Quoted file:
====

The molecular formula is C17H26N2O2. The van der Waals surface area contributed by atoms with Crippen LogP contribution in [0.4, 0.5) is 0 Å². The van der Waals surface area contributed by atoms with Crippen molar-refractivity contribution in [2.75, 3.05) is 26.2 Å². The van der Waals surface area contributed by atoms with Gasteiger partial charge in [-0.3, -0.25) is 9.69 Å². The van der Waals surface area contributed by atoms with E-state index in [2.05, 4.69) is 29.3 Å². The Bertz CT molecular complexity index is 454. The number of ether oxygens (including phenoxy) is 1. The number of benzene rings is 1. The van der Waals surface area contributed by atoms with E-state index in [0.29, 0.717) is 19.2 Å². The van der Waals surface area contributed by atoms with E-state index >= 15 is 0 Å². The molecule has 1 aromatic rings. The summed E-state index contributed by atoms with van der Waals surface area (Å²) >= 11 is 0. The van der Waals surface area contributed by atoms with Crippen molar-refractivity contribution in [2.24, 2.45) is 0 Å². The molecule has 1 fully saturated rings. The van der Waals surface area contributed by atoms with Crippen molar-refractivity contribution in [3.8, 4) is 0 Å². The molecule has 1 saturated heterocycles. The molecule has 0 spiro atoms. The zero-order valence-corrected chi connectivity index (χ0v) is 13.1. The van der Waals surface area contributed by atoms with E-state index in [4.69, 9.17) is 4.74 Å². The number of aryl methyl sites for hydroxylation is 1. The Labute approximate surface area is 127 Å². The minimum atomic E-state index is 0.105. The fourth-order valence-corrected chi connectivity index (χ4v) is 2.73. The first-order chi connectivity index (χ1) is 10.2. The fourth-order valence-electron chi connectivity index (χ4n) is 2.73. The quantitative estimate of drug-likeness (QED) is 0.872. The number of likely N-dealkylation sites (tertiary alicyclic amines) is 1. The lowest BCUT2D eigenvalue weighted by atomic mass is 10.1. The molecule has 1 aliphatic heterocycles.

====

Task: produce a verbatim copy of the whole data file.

The molecular formula is C17H26N2O2. The van der Waals surface area contributed by atoms with Crippen LogP contribution in [0.4, 0.5) is 0 Å². The van der Waals surface area contributed by atoms with Crippen molar-refractivity contribution in [2.75, 3.05) is 26.2 Å². The van der Waals surface area contributed by atoms with Gasteiger partial charge in [-0.3, -0.25) is 9.69 Å². The van der Waals surface area contributed by atoms with E-state index in [2.05, 4.69) is 29.3 Å². The Bertz CT molecular complexity index is 454. The number of ether oxygens (including phenoxy) is 1. The number of benzene rings is 1. The van der Waals surface area contributed by atoms with E-state index in [0.29, 0.717) is 19.2 Å². The van der Waals surface area contributed by atoms with E-state index >= 15 is 0 Å². The molecule has 1 aromatic rings. The summed E-state index contributed by atoms with van der Waals surface area (Å²) >= 11 is 0. The van der Waals surface area contributed by atoms with Crippen molar-refractivity contribution in [2.24, 2.45) is 0 Å². The molecule has 1 fully saturated rings. The van der Waals surface area contributed by atoms with Crippen molar-refractivity contribution in [3.8, 4) is 0 Å². The molecule has 1 saturated heterocycles. The molecule has 0 spiro atoms. The zero-order valence-corrected chi connectivity index (χ0v) is 13.1. The van der Waals surface area contributed by atoms with E-state index in [4.69, 9.17) is 4.74 Å². The number of aryl methyl sites for hydroxylation is 1. The Labute approximate surface area is 127 Å². The minimum atomic E-state index is 0.105. The fourth-order valence-corrected chi connectivity index (χ4v) is 2.73. The first-order chi connectivity index (χ1) is 10.2. The fourth-order valence-electron chi connectivity index (χ4n) is 2.73. The quantitative estimate of drug-likeness (QED) is 0.872. The number of likely N-dealkylation sites (tertiary alicyclic amines) is 1. The lowest BCUT2D eigenvalue weighted by atomic mass is 10.1. The molecule has 1 aliphatic heterocycles.